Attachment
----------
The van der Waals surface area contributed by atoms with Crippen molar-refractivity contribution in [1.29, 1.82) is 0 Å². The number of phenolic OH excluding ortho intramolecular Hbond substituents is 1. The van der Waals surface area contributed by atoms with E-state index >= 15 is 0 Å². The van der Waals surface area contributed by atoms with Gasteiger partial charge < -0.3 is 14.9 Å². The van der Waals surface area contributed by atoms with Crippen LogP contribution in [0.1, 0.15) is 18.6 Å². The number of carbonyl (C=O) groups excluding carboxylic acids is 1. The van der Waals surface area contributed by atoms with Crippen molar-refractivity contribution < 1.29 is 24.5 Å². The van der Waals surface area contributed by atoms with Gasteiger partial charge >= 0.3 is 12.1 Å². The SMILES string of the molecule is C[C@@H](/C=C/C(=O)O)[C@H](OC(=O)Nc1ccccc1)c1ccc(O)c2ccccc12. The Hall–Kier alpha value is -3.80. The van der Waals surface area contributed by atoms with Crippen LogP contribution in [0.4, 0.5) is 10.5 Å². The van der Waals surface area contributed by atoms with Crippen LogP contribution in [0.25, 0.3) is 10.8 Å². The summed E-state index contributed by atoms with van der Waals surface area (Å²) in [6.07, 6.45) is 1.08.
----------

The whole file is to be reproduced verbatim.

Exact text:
The van der Waals surface area contributed by atoms with Crippen molar-refractivity contribution in [1.29, 1.82) is 0 Å². The number of phenolic OH excluding ortho intramolecular Hbond substituents is 1. The van der Waals surface area contributed by atoms with E-state index >= 15 is 0 Å². The van der Waals surface area contributed by atoms with Gasteiger partial charge < -0.3 is 14.9 Å². The van der Waals surface area contributed by atoms with Crippen LogP contribution in [0.1, 0.15) is 18.6 Å². The number of carbonyl (C=O) groups excluding carboxylic acids is 1. The van der Waals surface area contributed by atoms with Crippen molar-refractivity contribution < 1.29 is 24.5 Å². The van der Waals surface area contributed by atoms with Gasteiger partial charge >= 0.3 is 12.1 Å². The SMILES string of the molecule is C[C@@H](/C=C/C(=O)O)[C@H](OC(=O)Nc1ccccc1)c1ccc(O)c2ccccc12. The Hall–Kier alpha value is -3.80. The van der Waals surface area contributed by atoms with Crippen LogP contribution in [0.4, 0.5) is 10.5 Å². The van der Waals surface area contributed by atoms with Crippen LogP contribution in [0.25, 0.3) is 10.8 Å². The summed E-state index contributed by atoms with van der Waals surface area (Å²) in [6.07, 6.45) is 1.08.